No. 423
Crime, Eccentricity, and the Sporting Life in 19th Century America.
April 24, 2019

Picnic on Marblehead Neck.

August 5, 2014
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Coming in May! Warps and Wefts is excited to announce the publication of “Dressing Miss Lizzie”, a collection of paper …

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Lizzie Borden : Warps & Wefts - 4/23/2019

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I count six transportation options Brooklynites had in 1915, according to this rich and detailed postcard of Flatbush Avenue. There’s the elevated train, of course, as well as a streetcar, automobile, bicycle, horse and wagon, and of course, getting around on foot, as most of the crowd seems to be doing—when they’re not mugging for […]
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Ephemeral New York - 4/21/2019
Hanged April 23, 1845 for poisoning her brother Charles Dimond — and commonly suspected to have offed several other family members by means of arsenic — the “Shapwick Murderess” Sarah Freeman insisted her innocence to her very last breath. “I am as innocent as a lamb,” she said to the hangman William Calcraft as he […]
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ExecutedToday.com - 4/23/2019

Jeff and Joe Soapy Smith buries Joe Simmons The Illustrated Police News April 9, 1892 (Click image to enlarge) oe Simmons was a tall, slender gambler known to many as “Gambler Joe” Simmons, a member of the Soap Gang who managed Soapy Smith's Tivoli Club in Denver, 1890, and Soapy's Orleans Club in Creede, 1892. According to William Devere’s poem "Two Little Busted Shoes," Simmons
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Soapy Smith's Soap Box - 3/25/2019
Rosa Buckstahlen and Ida Bjornstad, servants in the Chicago mansion of Amos J. Snell, were awakened at 2:00 the morning of February 8, 1888, by the sound of a gunshot from the floor below. They heard someone shout “Get out! Get out of here!” followed by more gunshots, then silence. Thinking that all was well—or more likely, too frightened to do anything else—the girls went back to sleep.
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Murder by Gaslight - 4/20/2019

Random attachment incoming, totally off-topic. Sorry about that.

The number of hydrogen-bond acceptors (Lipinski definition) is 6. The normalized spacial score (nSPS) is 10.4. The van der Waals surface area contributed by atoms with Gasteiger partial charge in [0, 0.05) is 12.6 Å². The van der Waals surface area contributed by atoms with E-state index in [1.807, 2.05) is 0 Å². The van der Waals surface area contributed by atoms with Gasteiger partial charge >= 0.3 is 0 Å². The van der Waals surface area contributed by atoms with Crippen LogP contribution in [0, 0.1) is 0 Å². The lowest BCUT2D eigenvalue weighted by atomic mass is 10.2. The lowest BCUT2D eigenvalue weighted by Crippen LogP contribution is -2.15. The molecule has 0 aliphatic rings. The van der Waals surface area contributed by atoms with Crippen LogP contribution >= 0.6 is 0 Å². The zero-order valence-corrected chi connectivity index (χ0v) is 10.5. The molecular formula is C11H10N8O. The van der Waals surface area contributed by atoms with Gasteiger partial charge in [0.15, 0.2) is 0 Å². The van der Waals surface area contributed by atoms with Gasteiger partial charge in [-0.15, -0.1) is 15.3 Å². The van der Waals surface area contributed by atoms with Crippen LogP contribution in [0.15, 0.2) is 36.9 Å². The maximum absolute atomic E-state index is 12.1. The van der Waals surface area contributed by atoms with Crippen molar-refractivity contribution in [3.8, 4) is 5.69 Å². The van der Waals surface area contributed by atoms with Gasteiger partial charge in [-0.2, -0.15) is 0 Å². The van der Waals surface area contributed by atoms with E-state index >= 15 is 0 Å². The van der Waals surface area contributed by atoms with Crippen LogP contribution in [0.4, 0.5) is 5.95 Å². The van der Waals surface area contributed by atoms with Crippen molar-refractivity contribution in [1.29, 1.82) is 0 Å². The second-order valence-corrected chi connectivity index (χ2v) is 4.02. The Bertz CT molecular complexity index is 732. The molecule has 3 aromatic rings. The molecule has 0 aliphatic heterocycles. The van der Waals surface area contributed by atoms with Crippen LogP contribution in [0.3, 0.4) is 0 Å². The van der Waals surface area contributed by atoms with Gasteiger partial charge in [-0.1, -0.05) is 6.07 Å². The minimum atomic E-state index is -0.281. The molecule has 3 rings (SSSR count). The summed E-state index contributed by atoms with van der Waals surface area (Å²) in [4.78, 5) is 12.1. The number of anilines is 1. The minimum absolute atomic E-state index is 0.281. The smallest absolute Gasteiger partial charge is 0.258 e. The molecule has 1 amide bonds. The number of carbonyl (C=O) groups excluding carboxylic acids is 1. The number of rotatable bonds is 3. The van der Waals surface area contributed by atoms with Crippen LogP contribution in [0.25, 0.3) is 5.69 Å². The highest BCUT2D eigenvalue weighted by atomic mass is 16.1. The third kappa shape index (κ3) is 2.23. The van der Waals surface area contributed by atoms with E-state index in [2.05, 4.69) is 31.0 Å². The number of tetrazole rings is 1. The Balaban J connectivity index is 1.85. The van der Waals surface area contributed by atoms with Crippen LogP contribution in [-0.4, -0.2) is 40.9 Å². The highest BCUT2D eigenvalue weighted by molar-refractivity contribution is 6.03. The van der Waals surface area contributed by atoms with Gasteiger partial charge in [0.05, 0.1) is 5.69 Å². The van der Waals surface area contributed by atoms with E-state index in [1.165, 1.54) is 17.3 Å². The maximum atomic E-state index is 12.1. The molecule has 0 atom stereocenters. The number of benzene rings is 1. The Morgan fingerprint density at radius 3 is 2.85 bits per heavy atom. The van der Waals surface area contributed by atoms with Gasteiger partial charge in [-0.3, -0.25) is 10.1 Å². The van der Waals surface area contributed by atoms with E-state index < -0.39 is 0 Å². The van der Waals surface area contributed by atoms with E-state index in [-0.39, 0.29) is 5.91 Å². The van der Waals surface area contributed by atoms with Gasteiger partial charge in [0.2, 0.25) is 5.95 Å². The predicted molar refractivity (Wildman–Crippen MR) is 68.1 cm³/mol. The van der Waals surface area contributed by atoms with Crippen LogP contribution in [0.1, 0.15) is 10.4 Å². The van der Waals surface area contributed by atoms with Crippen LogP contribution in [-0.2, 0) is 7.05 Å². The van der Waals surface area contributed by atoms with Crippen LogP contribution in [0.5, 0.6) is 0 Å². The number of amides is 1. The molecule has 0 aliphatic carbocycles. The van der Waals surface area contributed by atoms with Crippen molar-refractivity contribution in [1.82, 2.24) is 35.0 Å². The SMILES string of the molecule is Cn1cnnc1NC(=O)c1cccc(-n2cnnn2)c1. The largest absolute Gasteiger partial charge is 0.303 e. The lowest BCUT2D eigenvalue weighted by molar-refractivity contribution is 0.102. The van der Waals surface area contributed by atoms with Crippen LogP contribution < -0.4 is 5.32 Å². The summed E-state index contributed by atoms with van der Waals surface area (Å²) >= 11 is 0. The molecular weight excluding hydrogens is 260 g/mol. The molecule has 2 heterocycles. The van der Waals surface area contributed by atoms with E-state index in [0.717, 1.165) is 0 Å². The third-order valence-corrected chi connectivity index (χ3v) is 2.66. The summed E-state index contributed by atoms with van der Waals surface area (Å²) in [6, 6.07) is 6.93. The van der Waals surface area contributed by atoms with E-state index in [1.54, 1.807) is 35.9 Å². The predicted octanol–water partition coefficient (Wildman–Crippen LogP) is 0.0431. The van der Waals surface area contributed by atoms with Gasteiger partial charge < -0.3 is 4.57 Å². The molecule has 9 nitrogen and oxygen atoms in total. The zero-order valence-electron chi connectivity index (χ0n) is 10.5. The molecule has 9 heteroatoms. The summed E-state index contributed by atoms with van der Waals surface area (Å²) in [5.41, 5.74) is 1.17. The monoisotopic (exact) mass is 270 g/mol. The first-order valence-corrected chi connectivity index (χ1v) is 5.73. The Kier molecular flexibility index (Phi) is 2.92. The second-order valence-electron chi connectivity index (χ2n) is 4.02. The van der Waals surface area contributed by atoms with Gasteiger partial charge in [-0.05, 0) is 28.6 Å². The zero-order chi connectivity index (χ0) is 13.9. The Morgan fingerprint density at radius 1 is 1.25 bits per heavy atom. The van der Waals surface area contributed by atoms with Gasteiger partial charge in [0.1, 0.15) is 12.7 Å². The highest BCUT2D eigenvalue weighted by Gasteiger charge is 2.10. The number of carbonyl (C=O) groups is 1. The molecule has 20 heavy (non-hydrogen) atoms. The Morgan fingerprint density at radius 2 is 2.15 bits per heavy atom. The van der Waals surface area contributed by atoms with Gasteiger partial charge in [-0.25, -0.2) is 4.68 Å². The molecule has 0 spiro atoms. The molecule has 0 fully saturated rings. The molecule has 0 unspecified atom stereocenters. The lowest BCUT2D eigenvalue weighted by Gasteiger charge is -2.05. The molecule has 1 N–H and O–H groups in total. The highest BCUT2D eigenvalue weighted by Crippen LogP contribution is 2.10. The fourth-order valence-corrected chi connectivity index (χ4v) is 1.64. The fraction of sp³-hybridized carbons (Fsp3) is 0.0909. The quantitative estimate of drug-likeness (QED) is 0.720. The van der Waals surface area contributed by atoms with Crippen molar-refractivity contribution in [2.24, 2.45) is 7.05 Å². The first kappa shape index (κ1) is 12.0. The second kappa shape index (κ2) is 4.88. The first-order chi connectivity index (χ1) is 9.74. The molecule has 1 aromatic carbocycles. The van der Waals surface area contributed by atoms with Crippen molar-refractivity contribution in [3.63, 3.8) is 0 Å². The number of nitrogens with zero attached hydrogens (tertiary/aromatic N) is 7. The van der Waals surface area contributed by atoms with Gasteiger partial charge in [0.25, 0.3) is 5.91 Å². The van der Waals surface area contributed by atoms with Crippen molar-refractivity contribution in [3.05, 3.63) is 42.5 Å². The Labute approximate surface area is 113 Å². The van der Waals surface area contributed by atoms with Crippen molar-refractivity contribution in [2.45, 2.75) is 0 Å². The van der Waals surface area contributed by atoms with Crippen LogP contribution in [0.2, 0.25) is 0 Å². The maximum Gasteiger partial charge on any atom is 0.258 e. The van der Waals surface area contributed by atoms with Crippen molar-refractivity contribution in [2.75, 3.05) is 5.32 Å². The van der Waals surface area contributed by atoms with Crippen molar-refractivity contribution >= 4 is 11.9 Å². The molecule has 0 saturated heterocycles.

"Roses are red, Violets are blue, And my cat is, too." Cats and weird little stories from the past.  What could be more Strange Company than that?  For this reason, I'm delighted to temporarily pass the blog's steering wheel over to Peggy Gavan, whose upcoming book, "The Cat Men of Gotham: Tales of Feline Friendships in Old New York" (Rutgers University Press, May 3, 2019,) is now available
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Strange Company - 4/22/2019
[Editor’s note: Guest writer, Peter Dickson, lives in West Sussex, England and has been working with microfilm copies of The Duncan Campbell Papers from the State Library of NSW, Sydney, Australia. The following are some of his analyses of what he has discovered from reading these papers. Dickson has contributed many transcriptions to the Jamaica Family […]
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Early American Crime - 2/7/2019
They Got Hilariously Full. | Beautiful Forever.

Picnic on Marblehead Neck.

Picnic on Marblehead Neck.

Summer Pleasures—A Picnic on Marblehead Neck. Massachusetts. [more]

The march of progress has not destroyed that freshness of pleasure which ever attends a bit of cold chicken or lobster salad with a glass of fiz, partaken of on the green grass, whether it be by the hillside or riverside or seaside. There is a piquant flavor in the food, a bouquet in the wine, a joyousness in the feast, which surpasses all the sensuous gratification of a superbly set table with its cut glass and glowing flowers and glittering cutlery and tidbits that a cordon bleu could serve in the form of a dainty dinner. With the greensward for a carpet, the blue sky for a roof, and the murmuring sea for music, the picnic which we illustrate is simply perfect. The yellow basket has been carefully packed, the champagne very judiciously iced, the young couples with the “gooseberry-picking” boy capitally matched. Everybody is hungry, for the ozone-laden breeze stealing across the heaving ocean is the best sauce ever served up with human food. The pastry has been made by the white hands of the girls and will be rapturously eaten by the gentlemen in waiting, the small boy doing yeoman’s work. Under the genial influence of the champagne the timid young man will become emboldened, and vows that lay “full fathoms five” in his bashful heart will come to the surface during that postprandial stroll on the tawny sands. What fun washing up the dishes and plates and knives and forks! What fun setting up an empty bottle to fling pebbles at! What fun re-packing! What laughing at the awkwardness of the gentlemen! It is all fun, innocent merriment, and that delightful abandon begotten of youth, health and the freedom of a meal taken al fresco.


Reprinted from "Picnic on Marblehead Neck." Frank Leslie's Illustrated Newspaper 11 Aug 1883: 403.